January 1, 2004

The Big Girl Room

When I chose which room would be our nursery, I wisely, or so I thought, chose the smallest bedroom in our house. I figured one little girl wouldn't need much space and it was the bedroom closest to our room. Plus, it had north-facing windows that would filter out midday sun during nap times.

Well, one little girl was actually two little girls so we ordered another crib and somehow made it fit in the little room. But once the girls were ready for big girl beds, two twin beds literally wouldn't fit in their nursery. So began the "bedroom shuffle." The office became their new room, their nursery became the office and Linda the painter got tired of hanging out at our house.

When planning the girls' new room I really wanted something that was bright and whimsical but still feminine. I love pink and orange together because it just feels "happy" or maybe because it reminds me of Oilily dresses. I wanted to honor the girls' Chinese heritage without creating a theme room. I really love European fabrics and the way that European designers mix things together in a way that just seems to work. I knew that I wanted to feature the peasant paintings we bought in China -- the ones that hung above the cribs in their nursery -- prominently in the room. And I really wanted the room to be a functional space that would grow with the girls.

So, with all that in mind, I started putting together "The Big Girl Room."

So here are the details . . . The beds were my grandparents' who, in very "I Love Lucy" fashion, slept in twin beds for as long as anyone can remember. I had them painted white to match the dresser and bookshelf from the girls' nursery. The little antique side table that sits between the beds was also my grandparents and sat between the same twin beds in their home. I've ordered two chairs that I know will arrive someday -- although I'm no longer holding my breath. (I think someone is waiting for the cotton to grow so they can weave the fabric!) I found the quilts and thought they were perfect for the room -- the pattern's even called Chinese Peony -- and then scoured online fabric stores for great complementary fabrics.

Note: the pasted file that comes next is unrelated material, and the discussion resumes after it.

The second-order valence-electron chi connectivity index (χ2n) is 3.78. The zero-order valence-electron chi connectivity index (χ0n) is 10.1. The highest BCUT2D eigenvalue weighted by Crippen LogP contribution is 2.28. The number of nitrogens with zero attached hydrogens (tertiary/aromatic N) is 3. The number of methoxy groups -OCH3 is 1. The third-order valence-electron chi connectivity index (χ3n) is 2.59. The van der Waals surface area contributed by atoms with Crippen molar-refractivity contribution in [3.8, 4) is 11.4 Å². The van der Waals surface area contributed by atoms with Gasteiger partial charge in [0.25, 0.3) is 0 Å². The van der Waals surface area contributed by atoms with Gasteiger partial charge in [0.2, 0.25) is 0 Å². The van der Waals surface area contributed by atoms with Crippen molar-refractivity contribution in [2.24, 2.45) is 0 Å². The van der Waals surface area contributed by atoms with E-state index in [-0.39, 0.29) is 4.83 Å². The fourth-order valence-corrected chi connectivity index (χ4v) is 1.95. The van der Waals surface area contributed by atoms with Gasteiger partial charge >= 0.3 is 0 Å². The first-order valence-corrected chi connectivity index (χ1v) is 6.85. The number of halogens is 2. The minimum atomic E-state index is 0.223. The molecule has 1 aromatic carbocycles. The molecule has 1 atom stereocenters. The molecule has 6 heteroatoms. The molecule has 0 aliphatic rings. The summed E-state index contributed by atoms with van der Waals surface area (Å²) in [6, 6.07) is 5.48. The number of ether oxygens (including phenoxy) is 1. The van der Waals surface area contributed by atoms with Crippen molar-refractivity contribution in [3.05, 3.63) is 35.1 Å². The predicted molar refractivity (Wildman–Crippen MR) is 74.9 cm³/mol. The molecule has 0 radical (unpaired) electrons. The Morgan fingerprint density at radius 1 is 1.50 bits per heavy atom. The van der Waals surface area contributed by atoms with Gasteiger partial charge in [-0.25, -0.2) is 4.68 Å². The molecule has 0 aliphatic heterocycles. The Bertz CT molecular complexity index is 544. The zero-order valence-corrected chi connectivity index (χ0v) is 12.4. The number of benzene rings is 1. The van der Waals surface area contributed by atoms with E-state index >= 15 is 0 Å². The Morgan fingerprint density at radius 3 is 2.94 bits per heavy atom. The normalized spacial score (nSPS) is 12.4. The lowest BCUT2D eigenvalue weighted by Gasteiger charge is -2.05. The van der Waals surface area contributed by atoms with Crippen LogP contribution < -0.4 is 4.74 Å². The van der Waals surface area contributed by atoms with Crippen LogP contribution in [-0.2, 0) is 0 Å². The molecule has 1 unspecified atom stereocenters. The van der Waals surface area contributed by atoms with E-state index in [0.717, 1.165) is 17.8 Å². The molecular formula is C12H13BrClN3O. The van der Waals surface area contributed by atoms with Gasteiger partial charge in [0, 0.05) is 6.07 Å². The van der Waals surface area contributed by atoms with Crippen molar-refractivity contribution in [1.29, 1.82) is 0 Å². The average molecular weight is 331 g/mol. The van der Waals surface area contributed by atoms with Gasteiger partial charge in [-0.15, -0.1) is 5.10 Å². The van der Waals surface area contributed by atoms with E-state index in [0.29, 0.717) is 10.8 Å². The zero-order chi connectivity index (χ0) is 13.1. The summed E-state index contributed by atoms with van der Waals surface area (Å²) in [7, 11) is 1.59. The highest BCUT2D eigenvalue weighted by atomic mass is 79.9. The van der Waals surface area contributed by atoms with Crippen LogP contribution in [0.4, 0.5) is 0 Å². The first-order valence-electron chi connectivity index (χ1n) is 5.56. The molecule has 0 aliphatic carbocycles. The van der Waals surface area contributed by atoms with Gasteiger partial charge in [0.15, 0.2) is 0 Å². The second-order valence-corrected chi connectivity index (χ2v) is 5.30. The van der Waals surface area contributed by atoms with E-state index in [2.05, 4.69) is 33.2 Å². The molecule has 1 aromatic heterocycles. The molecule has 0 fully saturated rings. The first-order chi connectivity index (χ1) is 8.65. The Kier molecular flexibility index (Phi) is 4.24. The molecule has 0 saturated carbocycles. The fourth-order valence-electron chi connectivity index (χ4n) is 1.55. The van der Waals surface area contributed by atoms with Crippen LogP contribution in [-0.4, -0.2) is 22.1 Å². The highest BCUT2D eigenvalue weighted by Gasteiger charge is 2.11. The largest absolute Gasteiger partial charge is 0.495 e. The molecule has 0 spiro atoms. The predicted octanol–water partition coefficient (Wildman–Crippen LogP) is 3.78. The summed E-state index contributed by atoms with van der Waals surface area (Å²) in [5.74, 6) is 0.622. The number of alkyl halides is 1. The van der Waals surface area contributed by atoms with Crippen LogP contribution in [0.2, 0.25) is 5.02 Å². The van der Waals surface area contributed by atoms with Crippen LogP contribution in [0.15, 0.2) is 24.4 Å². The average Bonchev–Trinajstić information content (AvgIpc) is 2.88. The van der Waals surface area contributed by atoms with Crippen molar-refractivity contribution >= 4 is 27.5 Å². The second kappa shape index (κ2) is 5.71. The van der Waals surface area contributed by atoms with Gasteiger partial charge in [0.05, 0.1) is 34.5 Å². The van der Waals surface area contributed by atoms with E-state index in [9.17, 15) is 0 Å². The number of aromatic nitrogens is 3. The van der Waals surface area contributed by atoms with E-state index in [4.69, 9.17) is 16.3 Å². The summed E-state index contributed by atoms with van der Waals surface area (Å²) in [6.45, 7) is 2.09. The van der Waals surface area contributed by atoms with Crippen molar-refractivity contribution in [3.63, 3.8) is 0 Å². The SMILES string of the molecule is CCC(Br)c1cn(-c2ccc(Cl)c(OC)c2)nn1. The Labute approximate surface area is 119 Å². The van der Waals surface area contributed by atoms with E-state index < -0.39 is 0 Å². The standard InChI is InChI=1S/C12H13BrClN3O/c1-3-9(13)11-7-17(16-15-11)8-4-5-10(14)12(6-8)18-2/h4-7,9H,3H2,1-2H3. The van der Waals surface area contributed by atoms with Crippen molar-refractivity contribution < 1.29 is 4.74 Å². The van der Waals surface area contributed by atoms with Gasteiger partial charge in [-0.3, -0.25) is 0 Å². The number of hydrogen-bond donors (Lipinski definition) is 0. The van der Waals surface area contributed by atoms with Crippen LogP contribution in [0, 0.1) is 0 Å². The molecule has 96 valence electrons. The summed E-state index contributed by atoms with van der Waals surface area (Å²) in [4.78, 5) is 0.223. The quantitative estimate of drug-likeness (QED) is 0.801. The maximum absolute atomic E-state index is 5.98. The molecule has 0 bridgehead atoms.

We live in a house that was built in the 1920s and one of the best parts of the room is an arched nook with built in shelves and cupboards on each side. I wanted to highlight the area so I had a mural painted in the archway by a wonderful local artist. The image is taken from one of our favorite books, "Bear Wants More" by Karma Wilson and Jane Chapman. (If you've never read any of the "Bear" series of books, go to your library or local bookstore and check one out!) I had the artist add a tea pot with the Chinese character for Double Happiness for obvious reasons! She also added the girls' monograms to the cupboard door. The mural is definitely the girls' favorite part of the room and they often point out Bear and all of his animal friends.

I replaced the light fixture in the nook with a vintage chandelier and I'm still looking for additional fabrics for pillows for the beds and chairs (if they ever come).

My favorite part of the girls' room is the amazing dolls made for the girls by another China mom. The dolls' dresses are made out of the dresses they wore in China on adoption day and the petticoats underneath their skirts are made out of a petticoat that belonged to my great great grandmother.

There are four other pieces of art in the room. The first two are by Sarah Jane. Michal and Kenna were the inspiration for a series of illustrations she did and I can't help but smile each and every time I look at them. The final two are small acrylic paintings -- one of Michal and one of Kenna -- that were painted by Carla Sonheim.

I absolutely love how the room turned out -- and more importantly, so do Michal and Kenna.


  1. Anonymous5:25 PM

    Will you be sharing pictures of the room to go along with your beautiful descriptions??

  2. I'm dying to see photos too!


    Our Blog: Double Happiness!

  3. Marina4:36 PM

    I too would love to see the pictures :)



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